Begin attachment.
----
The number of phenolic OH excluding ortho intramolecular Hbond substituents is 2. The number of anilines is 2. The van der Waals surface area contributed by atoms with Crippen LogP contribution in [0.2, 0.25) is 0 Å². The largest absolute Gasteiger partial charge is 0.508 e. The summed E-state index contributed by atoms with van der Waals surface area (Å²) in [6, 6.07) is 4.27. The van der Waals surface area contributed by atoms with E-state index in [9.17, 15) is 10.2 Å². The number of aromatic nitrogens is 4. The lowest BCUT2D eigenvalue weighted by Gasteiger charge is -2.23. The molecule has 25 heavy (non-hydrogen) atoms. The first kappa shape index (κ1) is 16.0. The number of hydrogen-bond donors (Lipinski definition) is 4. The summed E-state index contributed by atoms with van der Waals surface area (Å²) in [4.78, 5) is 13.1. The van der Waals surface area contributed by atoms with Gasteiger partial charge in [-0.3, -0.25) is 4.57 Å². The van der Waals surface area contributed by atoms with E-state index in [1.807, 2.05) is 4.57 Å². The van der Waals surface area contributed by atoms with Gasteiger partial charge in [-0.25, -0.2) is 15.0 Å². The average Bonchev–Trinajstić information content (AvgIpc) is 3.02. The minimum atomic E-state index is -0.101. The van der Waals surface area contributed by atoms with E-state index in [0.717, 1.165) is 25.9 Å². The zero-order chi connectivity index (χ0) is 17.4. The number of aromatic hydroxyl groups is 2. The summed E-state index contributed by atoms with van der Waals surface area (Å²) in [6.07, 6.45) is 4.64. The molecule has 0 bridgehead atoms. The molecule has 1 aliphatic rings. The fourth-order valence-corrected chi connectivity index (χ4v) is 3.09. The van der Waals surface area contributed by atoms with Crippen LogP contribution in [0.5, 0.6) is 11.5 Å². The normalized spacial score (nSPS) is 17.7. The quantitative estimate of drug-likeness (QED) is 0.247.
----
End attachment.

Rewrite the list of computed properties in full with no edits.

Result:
The number of phenolic OH excluding ortho intramolecular Hbond substituents is 2. The number of anilines is 2. The van der Waals surface area contributed by atoms with Crippen LogP contribution in [0.2, 0.25) is 0 Å². The largest absolute Gasteiger partial charge is 0.508 e. The summed E-state index contributed by atoms with van der Waals surface area (Å²) in [6, 6.07) is 4.27. The van der Waals surface area contributed by atoms with E-state index in [9.17, 15) is 10.2 Å². The number of aromatic nitrogens is 4. The lowest BCUT2D eigenvalue weighted by Gasteiger charge is -2.23. The molecule has 25 heavy (non-hydrogen) atoms. The first kappa shape index (κ1) is 16.0. The number of hydrogen-bond donors (Lipinski definition) is 4. The summed E-state index contributed by atoms with van der Waals surface area (Å²) in [4.78, 5) is 13.1. The van der Waals surface area contributed by atoms with Gasteiger partial charge in [-0.3, -0.25) is 4.57 Å². The van der Waals surface area contributed by atoms with E-state index in [1.807, 2.05) is 4.57 Å². The van der Waals surface area contributed by atoms with Gasteiger partial charge in [-0.25, -0.2) is 15.0 Å². The average Bonchev–Trinajstić information content (AvgIpc) is 3.02. The minimum atomic E-state index is -0.101. The van der Waals surface area contributed by atoms with E-state index in [0.717, 1.165) is 25.9 Å². The zero-order chi connectivity index (χ0) is 17.4. The number of aromatic hydroxyl groups is 2. The summed E-state index contributed by atoms with van der Waals surface area (Å²) in [6.07, 6.45) is 4.64. The molecule has 0 bridgehead atoms. The molecule has 1 aliphatic rings. The fourth-order valence-corrected chi connectivity index (χ4v) is 3.09. The van der Waals surface area contributed by atoms with Crippen LogP contribution in [0.5, 0.6) is 11.5 Å². The normalized spacial score (nSPS) is 17.7. The quantitative estimate of drug-likeness (QED) is 0.247.